The Man Who Sued God is being advertised to the Australian public as a comedy. This seems easy enough to believe, since the film stars Billy Connolly, one of the world’s funniest men. However, The Man Who Sued God, despite good intentions, the film, quite simply, is boringly predictable, poorly written and amateurishly directed. Connolly’s appearance overshadows the film’s serious subject matter: a man who puts the Lord on trial and subsequently challenges the authority and rituals of the Church and its many factions.
Connolly plays Steve Myers, a former lawyer turned full-time fisherman whose boat is destroyed by lightning. His insurers are refusing to pay for the damage citing the loss as an Act of God. Steve’s ex-wife Jules’s (Wendy Hughes) new husband (Blair Venn) had been guarantor on the boat and as a result of the loss, is out over $150,000 and stands to lose his caravan park. Steve decides that if an Act of God destroyed his boat, then God should be held responsible. He soon finds himself headlining the “trial of the century,” battling both his insurance company and a variety of Holy representatives (a priest, a cardinal, a rabbi) in court. Put simply, Steve needs to convince the court that God either does not exist, or if He does, that he (or the combined Church heads, as his representatives) should pay up, as He would be responsible for these “acts” which have cost not only Steve, but also many others, their hard-earned savings.
While the idea is an intriguing one, writer John Clarke and director Mark Joffe rely far too much on boring external situations, including a romance between Steve and his hired help, journalist Anna (Judy Davis), and her ridiculously convoluted reasons for assisting Steve with his case. The fast-paced dialogue evident in the courtroom grinds to a halt anywhere outside of it, used only to develop stereotypical characters in obvious situations. These include the possibility of Jules picking up and moving with her husband and Steve’s daughter to Perth (why do down-on-their-luck Aussie always have to move either to Perth or the Gold Coast to make a fresh start?), and the tension between Steve and his lawyer brother, David (Colin Friels, with a dead-on Scottish accent).
Clarke and Joffe also make sure the audience is on Steve’s side from the outset. They have structured their story to portray the insurance company bigwigs as greedy shysters (led by one Mr Piggott [John Howard]), and a bunch of buffoonish clergymen as the opposition, leaving little room to wonder as to who is right and who is wrong. What’s worse, this leaves the “does He or doesn’t He exist?” debate more one-sided than it could have been. The idea of a man suing the Church and his insurance company simultaneously — one may say God and the Devil — is in itself fascinating, and needn’t have been set against such a foolish background.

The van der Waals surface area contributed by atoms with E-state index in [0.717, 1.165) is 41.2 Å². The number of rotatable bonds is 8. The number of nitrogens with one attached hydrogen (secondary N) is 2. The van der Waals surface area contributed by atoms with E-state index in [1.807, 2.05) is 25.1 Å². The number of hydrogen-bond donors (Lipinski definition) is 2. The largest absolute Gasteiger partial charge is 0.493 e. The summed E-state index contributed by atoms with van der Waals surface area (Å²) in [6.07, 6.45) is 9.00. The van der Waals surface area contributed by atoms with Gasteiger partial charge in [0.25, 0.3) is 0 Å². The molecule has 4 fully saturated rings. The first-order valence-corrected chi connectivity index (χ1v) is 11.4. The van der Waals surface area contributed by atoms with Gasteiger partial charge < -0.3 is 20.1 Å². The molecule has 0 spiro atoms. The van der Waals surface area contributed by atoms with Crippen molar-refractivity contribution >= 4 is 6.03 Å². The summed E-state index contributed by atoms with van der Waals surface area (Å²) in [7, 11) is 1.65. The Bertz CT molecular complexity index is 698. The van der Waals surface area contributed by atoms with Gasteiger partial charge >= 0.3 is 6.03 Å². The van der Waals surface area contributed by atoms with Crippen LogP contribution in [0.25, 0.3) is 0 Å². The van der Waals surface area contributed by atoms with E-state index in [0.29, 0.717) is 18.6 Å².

Adding to the silliness is Clarke and Joffe’s reliance on an annoyingly tedious formal structure (using montage after montage to move their story along) and a deafening mood-directing soundtrack that rarely lets up (during funny scenes, the soundtrack is jovial and upbeat, but when things look grim, we hear either choirs dramatically singing or just that ping-ping-pong of a sullen piano).
Equally unsubtle is the visual comparison between a church’s interior, with a crucifix overseeing all, and the courtroom, with a bearded judge seated up front doing the same. Stained-glass windows featuring the words “faith,” “hope,” and “charity” introduce each new act, and we are repeatedly shown the overwhelming wealth of the different churches (Steve is at one point seen marveling at the architecture inside a synagogue), for no other reason than to make sure we stay on Steve’s side through to the end.
And yet this premise also allows the aspect that makes the film different (and maybe a little daring): when all is said and done, the Church and its “employees” (including the always wondrous Vincent Ball as the Cardinal) are hardly ever shown in a good light. They are often seen, in fact, to be just as devious as the lawyers and Steve’s insurance company.
Still, Steve eventually comes to the realisation that God had nothing to do with what happened to his boat. And so, he reinforces to the crowded courtroom that faith is what one makes of it, individually and without unnecessary persuasion. His conclusion follows dopey attempts by his opposition to argue with him, making them look like rookies with no idea how to argue such a large case, which could see a legal precedent set, one that might, say, allow God into the legal system.